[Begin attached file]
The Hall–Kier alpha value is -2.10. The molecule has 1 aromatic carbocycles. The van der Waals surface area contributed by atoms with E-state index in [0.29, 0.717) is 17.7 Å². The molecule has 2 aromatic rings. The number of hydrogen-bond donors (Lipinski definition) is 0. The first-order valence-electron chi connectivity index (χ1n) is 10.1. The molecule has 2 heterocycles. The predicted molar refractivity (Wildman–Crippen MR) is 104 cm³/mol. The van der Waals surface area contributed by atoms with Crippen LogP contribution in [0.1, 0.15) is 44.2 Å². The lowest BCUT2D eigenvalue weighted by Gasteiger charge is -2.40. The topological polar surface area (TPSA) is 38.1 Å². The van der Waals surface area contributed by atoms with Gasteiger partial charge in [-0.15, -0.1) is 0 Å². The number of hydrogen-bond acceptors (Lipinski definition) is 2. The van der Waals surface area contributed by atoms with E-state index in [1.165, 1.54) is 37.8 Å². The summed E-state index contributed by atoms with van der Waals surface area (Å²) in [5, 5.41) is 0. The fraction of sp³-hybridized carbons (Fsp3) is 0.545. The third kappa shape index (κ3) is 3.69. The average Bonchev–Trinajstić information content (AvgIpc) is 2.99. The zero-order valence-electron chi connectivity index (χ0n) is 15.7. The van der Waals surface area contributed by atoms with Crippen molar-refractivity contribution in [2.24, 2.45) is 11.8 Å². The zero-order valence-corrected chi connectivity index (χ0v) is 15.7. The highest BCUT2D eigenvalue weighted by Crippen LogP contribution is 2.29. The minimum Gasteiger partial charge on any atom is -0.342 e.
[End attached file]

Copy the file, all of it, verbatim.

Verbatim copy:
The Hall–Kier alpha value is -2.10. The molecule has 1 aromatic carbocycles. The van der Waals surface area contributed by atoms with E-state index in [0.29, 0.717) is 17.7 Å². The molecule has 2 aromatic rings. The number of hydrogen-bond donors (Lipinski definition) is 0. The first-order valence-electron chi connectivity index (χ1n) is 10.1. The molecule has 2 heterocycles. The predicted molar refractivity (Wildman–Crippen MR) is 104 cm³/mol. The van der Waals surface area contributed by atoms with Crippen LogP contribution in [0.1, 0.15) is 44.2 Å². The lowest BCUT2D eigenvalue weighted by Gasteiger charge is -2.40. The topological polar surface area (TPSA) is 38.1 Å². The van der Waals surface area contributed by atoms with Gasteiger partial charge in [-0.15, -0.1) is 0 Å². The number of hydrogen-bond acceptors (Lipinski definition) is 2. The van der Waals surface area contributed by atoms with E-state index in [1.165, 1.54) is 37.8 Å². The summed E-state index contributed by atoms with van der Waals surface area (Å²) in [5, 5.41) is 0. The fraction of sp³-hybridized carbons (Fsp3) is 0.545. The third kappa shape index (κ3) is 3.69. The average Bonchev–Trinajstić information content (AvgIpc) is 2.99. The zero-order valence-electron chi connectivity index (χ0n) is 15.7. The van der Waals surface area contributed by atoms with Crippen molar-refractivity contribution in [2.24, 2.45) is 11.8 Å². The zero-order valence-corrected chi connectivity index (χ0v) is 15.7. The highest BCUT2D eigenvalue weighted by Crippen LogP contribution is 2.29. The minimum Gasteiger partial charge on any atom is -0.342 e.